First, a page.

Tag Archives: presentations

To PPT or not to PPT – that is the question

Whether or not to use a (now almost “traditional”) PowerPoint (PPT) presentation when asked to run a session is certainly a good question but it’s not necessarily THE question.  There are many more important questions in education.  However, it is worth thinking about when you are asked to present on a topic to a large number of people.  In medical education, there are a minority of instances in which a single lecture is better (educationally) than a small group or a reality-anchored, case-based discussion in the clinical context.  However, there are increasing instances when budgets and logistics require it – either in person or online.

Should you use Powerpoint or not? Opinions are divided – and strong.  But sometimes the opponents seem to be opposing a straw man (the bad PPT).

With ideas or technologies (as with drugs) there is often a bit of a dialectic: a phase of enthusiasm, a phase of backlash and then a more reasoned compromise.

Powerpoint does have its proponents in education. One argument is that it helps the more modestly skilled performer to get their material across (rather than constraining them). The critics make the point that a lecture is actually a performance anyway (and should be a good performance).  I suspect those who are keen to ditch PPT probably have some natural performing skills already.

I have been around long enough to remember when the usefulness / appeal/ memorability of a lecture depended on how enthusiastic and charismatic the lecturer was. Some certainly weren’t worth going to. Others were most enjoyable and entertaining but the content dissolved into the mists of time and had no permanent impact.  This was the “BP” era – the days Before PowerPoint.  It was quite a relief when we were able to expect that a lecture would have a structure with bullet points and take home messages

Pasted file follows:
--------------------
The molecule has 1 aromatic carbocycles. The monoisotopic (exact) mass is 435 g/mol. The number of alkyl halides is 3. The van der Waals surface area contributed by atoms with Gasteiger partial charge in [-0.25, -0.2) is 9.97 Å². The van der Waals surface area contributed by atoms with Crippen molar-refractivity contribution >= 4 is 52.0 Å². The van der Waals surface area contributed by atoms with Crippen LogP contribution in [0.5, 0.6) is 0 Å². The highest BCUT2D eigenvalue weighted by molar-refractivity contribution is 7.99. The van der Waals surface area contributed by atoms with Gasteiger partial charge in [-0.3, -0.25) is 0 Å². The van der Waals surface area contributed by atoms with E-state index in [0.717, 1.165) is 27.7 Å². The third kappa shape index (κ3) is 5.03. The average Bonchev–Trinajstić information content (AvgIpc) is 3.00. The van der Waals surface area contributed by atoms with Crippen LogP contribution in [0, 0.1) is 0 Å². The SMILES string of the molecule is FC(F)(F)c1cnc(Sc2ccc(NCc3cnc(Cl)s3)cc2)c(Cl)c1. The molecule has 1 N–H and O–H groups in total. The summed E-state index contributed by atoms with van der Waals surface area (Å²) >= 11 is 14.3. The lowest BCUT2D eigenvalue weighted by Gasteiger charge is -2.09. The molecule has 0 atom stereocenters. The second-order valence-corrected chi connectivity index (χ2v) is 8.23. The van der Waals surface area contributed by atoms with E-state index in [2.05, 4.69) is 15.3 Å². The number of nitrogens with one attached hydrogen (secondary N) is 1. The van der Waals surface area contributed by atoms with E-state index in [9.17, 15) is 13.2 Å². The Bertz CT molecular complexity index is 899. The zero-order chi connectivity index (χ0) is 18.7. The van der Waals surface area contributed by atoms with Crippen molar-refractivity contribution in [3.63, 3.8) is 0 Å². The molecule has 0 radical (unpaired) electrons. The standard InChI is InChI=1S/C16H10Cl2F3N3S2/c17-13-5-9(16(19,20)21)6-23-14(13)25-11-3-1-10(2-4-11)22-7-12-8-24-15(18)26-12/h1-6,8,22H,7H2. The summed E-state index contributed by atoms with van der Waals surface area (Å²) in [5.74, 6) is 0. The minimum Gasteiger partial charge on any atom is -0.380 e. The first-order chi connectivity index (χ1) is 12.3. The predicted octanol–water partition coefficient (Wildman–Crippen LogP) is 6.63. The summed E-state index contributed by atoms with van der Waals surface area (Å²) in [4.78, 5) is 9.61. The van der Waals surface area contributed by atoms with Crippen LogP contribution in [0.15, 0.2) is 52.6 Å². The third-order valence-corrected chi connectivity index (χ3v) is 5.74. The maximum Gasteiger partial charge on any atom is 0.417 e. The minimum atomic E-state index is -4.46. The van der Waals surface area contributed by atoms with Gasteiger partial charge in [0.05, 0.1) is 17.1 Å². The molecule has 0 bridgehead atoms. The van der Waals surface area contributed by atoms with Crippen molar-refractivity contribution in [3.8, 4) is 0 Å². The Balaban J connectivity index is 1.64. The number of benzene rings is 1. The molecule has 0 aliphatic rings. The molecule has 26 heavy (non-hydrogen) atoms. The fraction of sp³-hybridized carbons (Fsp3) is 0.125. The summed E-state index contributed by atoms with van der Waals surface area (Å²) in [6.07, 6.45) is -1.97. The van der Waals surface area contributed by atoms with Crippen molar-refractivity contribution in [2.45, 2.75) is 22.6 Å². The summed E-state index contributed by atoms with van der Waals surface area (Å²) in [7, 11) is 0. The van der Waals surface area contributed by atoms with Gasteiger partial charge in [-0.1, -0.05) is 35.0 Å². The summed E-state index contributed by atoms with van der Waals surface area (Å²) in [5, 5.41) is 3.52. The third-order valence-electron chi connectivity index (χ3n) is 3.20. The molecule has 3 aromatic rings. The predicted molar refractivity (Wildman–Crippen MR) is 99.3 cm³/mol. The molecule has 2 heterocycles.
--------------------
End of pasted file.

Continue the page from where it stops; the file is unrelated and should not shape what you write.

The backlash

A Guardian article sums up some of the complaints about PowerPoint, claiming it is making us stupid.  https://www.theguardian.com/commentisfree/2015/sep/23/powerpoint-thought-students-bullet-points-information It has been around for thirty years and concern about it began early.  It is relevant to note how it followed on from the overhead projector and was initially geared toward desktop graphic projection in meetings.  Of course it has now moved on to the point where slides are compulsorily loaded onto websites and students feel no obligation to attend as all the information is assumed to be on the slides.  The Guardian article also notes that students have been known to demand it back when it is withdrawn.

Some critics feel it limits the way we think and oversimplifies issues. Some feel that the intrinsic nature of the design of PPT templates is to blame for poor presentations and others feel that the way information is put on slides can inhibit learning because humans are only designed to learn in a particular way. If you are interested in some of the neuropsychological arguments you could look at work by Stephen Kosslyn (book called Clear and to the Point) who has drawn more optimistic and detailed conclusions about how to structure presentations to achieve better learning outcomes.

Discussion is fairly opinionated and, of course, it is notoriously difficult to get strong, replicable and generalizable evidence about educational methods that are guaranteed to work for you.

Critics also tend to focus on the obvious failures in some presentations. This presentation by Ross Fisher is titled “Everything you know about presentations is wrong” https://www.youtube.com/watch?v=8Cl0xskA9fM and brings up many useful points including tips for improving presentations. It’s a long but listenable-to presentation. He maintains presentations often fail because of “cognitive load”.  He is a paediatric surgeon and well known to many medical professionals involved in education. His “P cubed” framework focusses on story, media and delivery http://ffolliet.com/   The aim is to keep people awake and he comments that the value of a presentation is what the audience thinks it is.

There are some interesting assumptions about how we (all) learn which it would be great to test. If someone talks and has words on a slide does this help learning or does it impede it?   Does it help some learners but hinder others?  Is it better to have an engaging picture while someone talks or is that distracting for some people?

How do we learn?  

There are theories about how we learn and numerous specific studies about the factors influencing effective learning. This article is broader than just presentations: http://result.uit.no/basiskompetanse/wp-content/uploads/sites/29/2016/07/Mayer.pdf “Applying the Science of Learning: Evidence-Based Principles for the Design of Multimedia Instruction”

demonstrates how complex may be the underlying theories. The cognitive theory of multimedia learning states that people learn more deeply when they build connections between verbal and visual representations of the same material and this paper lists studies demonstrating the success of strategies predicted to enhance this. One of the practical messages is not to overload the visual channel.